What is so special about this tour is the way the orchestration works – there are songs, like those two, where the song very obviously fits in with the remit and they are done with precision and care and raise the hairs on the neck, and then there’s the songs that need to be adapted to work with the orchestra and choir.
Riders is next and fits into the second group. Tim explains the song as about a dream where he had two paths to choose between – self-destruction and survival. The backing is quite menacing, with Andy making all sorts of strange noises putting his trumpet through an effects machine and builds, getting louder and wilder as Tim’s vocals get more frenetic until the song stops dead apart from some lovely reverb on Tim’s voice. It then comes back as an almost mantra-like chant by Tim, the choir and Larry. What it does as well is add a little more spice to the first set.
Just Like Fred Astaire is simply beautiful. Tim’s foray into the audience, tonight over the seats taking a camera off a guy half way back and singing to him, slightly detracts from the as close to perfect as you’ll get performance of the orchestra. The “come dance the water’s rising” ending is underpinned by some subtle “just like fred astaire” singing by the choir instead of the obvious joining in with Tim and blowing the roof off. The evening’s first comedy moment is supplied by Tim then being stuck in the middle of the seats and requiring a microphone relay team to get back on stage over the chairs.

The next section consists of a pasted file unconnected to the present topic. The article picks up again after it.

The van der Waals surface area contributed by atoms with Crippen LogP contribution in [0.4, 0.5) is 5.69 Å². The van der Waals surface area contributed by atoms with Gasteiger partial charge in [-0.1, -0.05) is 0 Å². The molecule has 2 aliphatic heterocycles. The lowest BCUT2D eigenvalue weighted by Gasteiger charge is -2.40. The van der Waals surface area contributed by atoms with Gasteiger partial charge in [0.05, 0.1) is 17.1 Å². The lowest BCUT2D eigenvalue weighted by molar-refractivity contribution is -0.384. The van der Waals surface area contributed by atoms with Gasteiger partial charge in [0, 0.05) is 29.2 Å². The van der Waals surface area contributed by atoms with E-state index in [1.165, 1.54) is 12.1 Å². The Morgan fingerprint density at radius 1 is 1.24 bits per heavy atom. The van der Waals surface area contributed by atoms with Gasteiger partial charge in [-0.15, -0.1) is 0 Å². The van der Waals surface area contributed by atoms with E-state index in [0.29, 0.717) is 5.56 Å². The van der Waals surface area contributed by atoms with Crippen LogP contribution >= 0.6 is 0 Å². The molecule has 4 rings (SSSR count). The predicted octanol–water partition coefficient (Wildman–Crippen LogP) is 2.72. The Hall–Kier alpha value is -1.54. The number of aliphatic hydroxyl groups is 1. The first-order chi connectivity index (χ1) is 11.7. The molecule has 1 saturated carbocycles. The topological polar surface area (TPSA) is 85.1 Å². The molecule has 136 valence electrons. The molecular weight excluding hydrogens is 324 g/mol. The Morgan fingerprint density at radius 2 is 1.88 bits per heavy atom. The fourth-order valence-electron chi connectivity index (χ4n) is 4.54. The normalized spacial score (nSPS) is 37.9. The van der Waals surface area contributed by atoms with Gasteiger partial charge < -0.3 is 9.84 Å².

Of Monsters And Heroes And Men fits into the first category of songs mentioned earlier, but it is all in the delivery. Tim looks on the edge of breaking down as he belts out the story with some dramatic male choir accompaniment. Andy’s trumpet call helps to build the musical drama to match as the song marches to its finish.
Hey Ma is a revelation. From Larry’s acoustic guitar that starts off sounding slightly battered and bruised, but right in with the mood of the song, through the choir raising the ante, to the harp-plucked build up to the last chorus which sees the rest of the band delaying and delaying the kick back in to the dramatic choir harmonies and brass over the crescendo that is the end of the song. I cast an eye to my left and the fine gentleman in the neighbouring seat is chair dancing, arm waving and singing along, just as I had been.
Tim says to the crowd that it’s tense. I think it’s one adjective of many that could be used. I’d go with dramatic, and We’re Going To Miss You continues in that vein. Strings, brass, drums, guitar and choir fight for position, but never get in each other’s way. Just to cap off the best first half of the tour so far, they get the walk off whilst the song is still going spot on tonight as well, the orchestra stopping playing and going first, leaving band, choir and crowd to finish it off.